Several of my cartoon QSL commissions have involved mobile or portable operations, even backpacking and hiking — but this is the first one designed especially for Parks on the Air (POTA) contacts.
Don, WA4FL, is a retiree who spends part of his time in Florida (hence, the cool call sign). He enjoys combining QSOs with camping, so he wanted a card that showed him doing just that, with POTA acknowledged and a park animal “causing mischief.” Done and done. Besides, what would a Hamtoons QSL be without a cute animal wearing headphones? That’s why I went all-out and gave him four squirrels, two with headsets, one playing with his pipe, and one at the wheel of his Ram van (probably looking for a headset of his own). What can I say? Drawing cute animals wearing headphones makes me happy.
I also suggested modifying one of my standard report forms for POTA information, and this is what we came up with. Don liked it. I hope his fellow hams who receive one of these QSLs like it too.
Yi Zhang, K8QR, wanted to combine his love of ham radio with his interest in hot-air balloons. What better way to connect them than the world’s longest wire antenna? As an added touch, to acknowledge his Columbus QTH, I added a banner for THE Ohio Station University. He does much of his operating from the school’s club station, W8LT.
In addition to being a good ham, K8QR has the patience of a saint; we’d been talking about this commission since last spring. I hope the finished QSL was worth the wait.
If you like chasing counties, you’ll like this QSL card.
Ed, N8OYY, told me he enjoys “county hunting all 3,077 U.S. counties and driving from county to county making contacts from my SUV.” He wanted something to illustrate that, showing his specific vehicle, a Kia Sorento. I suggested conveying the idea with a faux map of various counties and his SUV wandering through it. Ed liked the idea, so I went to work.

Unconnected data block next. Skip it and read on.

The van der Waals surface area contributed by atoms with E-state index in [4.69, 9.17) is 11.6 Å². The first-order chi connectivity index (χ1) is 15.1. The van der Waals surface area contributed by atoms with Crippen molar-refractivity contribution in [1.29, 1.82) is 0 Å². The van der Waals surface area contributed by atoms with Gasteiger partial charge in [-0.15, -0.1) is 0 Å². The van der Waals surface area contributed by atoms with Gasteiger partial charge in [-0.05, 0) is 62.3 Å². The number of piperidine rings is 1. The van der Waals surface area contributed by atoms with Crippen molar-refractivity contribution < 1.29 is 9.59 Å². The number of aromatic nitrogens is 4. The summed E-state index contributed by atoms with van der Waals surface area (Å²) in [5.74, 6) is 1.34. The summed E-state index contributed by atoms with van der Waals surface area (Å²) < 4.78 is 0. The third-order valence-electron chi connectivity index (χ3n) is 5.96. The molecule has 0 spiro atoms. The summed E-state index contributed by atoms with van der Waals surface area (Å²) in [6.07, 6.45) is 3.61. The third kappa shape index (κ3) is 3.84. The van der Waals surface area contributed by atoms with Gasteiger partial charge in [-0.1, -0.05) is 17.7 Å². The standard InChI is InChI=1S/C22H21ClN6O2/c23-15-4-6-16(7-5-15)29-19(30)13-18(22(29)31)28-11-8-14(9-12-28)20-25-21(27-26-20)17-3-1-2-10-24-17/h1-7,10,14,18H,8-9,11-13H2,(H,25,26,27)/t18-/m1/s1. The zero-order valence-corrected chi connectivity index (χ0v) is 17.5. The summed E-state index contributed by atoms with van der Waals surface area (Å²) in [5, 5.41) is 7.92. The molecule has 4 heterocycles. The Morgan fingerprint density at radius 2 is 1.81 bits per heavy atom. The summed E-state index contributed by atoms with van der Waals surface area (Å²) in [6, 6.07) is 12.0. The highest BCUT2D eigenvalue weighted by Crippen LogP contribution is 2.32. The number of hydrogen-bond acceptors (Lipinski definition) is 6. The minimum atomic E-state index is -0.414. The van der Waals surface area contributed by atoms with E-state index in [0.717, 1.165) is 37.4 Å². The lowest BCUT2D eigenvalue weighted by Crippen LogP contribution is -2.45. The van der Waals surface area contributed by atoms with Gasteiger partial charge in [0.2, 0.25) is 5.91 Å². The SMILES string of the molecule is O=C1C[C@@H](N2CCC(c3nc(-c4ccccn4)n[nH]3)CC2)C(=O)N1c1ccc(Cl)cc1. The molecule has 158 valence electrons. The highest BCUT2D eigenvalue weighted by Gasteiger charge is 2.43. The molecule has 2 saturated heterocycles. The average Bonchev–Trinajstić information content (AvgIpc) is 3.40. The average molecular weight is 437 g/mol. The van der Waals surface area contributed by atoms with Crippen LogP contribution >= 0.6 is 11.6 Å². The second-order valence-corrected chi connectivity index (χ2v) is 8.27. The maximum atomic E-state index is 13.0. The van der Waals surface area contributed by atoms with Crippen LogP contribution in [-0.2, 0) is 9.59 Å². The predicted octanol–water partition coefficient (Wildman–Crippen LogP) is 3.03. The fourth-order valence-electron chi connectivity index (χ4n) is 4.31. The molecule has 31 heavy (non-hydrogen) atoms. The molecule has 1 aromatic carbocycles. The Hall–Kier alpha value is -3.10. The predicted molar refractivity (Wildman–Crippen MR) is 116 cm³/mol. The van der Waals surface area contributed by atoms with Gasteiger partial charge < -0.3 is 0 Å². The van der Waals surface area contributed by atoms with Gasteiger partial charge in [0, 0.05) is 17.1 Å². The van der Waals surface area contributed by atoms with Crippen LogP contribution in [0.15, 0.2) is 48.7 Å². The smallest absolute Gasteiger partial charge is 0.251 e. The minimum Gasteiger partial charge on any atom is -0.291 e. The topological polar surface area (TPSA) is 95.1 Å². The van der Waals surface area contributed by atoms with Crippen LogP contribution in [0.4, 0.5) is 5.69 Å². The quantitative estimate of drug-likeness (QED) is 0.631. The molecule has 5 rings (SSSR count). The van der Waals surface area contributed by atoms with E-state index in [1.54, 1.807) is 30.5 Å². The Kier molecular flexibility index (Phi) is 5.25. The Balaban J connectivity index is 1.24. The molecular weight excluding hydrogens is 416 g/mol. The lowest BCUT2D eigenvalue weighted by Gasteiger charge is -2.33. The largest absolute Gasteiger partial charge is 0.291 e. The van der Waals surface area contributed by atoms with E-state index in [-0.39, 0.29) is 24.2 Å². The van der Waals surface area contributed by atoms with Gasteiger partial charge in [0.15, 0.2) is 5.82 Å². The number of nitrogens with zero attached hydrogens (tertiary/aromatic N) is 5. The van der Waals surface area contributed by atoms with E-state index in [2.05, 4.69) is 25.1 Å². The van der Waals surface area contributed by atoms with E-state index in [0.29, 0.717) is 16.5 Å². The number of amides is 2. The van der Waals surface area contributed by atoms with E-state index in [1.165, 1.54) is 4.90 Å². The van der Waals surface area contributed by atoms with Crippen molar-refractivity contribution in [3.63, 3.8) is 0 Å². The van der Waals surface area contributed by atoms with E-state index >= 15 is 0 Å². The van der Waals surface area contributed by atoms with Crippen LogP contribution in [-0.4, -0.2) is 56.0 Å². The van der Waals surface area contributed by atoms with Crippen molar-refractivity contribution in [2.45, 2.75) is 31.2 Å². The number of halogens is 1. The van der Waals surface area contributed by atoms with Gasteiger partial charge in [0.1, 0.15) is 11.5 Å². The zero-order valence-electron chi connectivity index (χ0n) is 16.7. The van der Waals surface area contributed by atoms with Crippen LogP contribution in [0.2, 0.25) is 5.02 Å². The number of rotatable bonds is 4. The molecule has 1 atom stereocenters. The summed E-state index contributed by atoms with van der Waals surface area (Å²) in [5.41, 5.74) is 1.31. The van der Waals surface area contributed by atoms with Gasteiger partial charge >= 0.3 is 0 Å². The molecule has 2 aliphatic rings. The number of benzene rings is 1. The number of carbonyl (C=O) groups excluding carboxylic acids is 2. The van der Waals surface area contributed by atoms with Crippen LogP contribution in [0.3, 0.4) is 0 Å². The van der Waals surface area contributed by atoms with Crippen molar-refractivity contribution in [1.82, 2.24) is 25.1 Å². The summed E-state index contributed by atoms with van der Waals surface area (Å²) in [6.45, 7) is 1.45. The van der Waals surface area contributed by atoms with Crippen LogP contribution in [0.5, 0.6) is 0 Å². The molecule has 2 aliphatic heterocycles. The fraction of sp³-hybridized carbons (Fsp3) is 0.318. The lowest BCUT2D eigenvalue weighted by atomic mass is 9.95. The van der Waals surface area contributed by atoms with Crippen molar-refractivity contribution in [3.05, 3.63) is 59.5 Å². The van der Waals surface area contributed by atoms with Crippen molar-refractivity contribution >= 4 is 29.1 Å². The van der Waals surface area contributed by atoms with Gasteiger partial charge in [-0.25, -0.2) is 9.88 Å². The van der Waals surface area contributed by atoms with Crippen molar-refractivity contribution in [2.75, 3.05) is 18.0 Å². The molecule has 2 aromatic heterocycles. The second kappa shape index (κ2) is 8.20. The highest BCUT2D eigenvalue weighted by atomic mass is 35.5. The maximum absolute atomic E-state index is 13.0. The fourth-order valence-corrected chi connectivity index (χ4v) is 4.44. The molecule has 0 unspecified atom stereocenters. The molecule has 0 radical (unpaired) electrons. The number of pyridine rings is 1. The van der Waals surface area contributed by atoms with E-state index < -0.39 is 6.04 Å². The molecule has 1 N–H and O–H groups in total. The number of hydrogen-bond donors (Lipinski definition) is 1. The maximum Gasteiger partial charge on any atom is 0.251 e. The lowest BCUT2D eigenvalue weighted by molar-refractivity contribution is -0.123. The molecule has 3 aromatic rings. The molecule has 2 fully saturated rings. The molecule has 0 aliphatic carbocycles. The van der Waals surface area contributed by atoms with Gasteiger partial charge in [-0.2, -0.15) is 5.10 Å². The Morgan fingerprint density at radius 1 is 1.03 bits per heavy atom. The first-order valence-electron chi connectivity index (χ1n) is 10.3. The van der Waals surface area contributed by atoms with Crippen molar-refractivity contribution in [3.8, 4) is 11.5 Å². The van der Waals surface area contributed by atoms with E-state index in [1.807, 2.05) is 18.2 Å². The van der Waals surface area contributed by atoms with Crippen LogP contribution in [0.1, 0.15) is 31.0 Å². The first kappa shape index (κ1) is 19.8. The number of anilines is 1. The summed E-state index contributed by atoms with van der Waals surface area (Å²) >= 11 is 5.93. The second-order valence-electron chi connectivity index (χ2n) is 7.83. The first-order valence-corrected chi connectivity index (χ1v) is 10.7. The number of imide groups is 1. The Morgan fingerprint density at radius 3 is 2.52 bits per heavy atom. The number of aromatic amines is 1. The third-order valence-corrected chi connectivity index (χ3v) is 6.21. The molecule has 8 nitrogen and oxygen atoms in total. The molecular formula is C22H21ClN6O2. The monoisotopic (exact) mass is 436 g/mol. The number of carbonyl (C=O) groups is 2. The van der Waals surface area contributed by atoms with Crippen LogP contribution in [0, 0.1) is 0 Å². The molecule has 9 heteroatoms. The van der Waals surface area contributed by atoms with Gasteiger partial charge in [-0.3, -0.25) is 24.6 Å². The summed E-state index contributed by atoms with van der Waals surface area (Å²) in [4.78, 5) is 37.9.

The map I drew isn’t an exact representation, but it tells you what you need to know. The SUV, however, is definitely a Kia Sorento. (I’ve liked drawing cars since I was a kid, so it was easy to do it right.) I then added the call sign in 3-D and a burst with the words “county hunter!” … and there you have it.
Here’s another illustration I drew for Gordon West’s study guide for the Technician license, about buying your first radio. It’s easy to be swept away by something with the most bells and whistles — it sure looks shiny — but it’s not always the wisest purchase.
What’s my rig? Currently it’s an Icom IC-718, which fits my present budget just fine. Even though it’s marketed as a beginner’s rig, the IC-718 has almost every feature I need. Back when I got my first license in 1973, I would have killed for a radio with that many features.
Ever seen Bigfoot on a QSL card before? Me neither. Until now.
Jim, K7QI, lives in the Pacific Northwest and wanted something unique to his region. Bigfoot reputedly lives there, so why not put Bigfoot on Jim’s QSL card?
That’s exactly what I did. He’s sitting there sending CW on a cartoon approximation of Jim’s Elecraft rig. And because Bigfoot sightings are rare, I drew a squirrel in there to take a picture of him. Now you know what that Summits on the Air station from Washington looks like …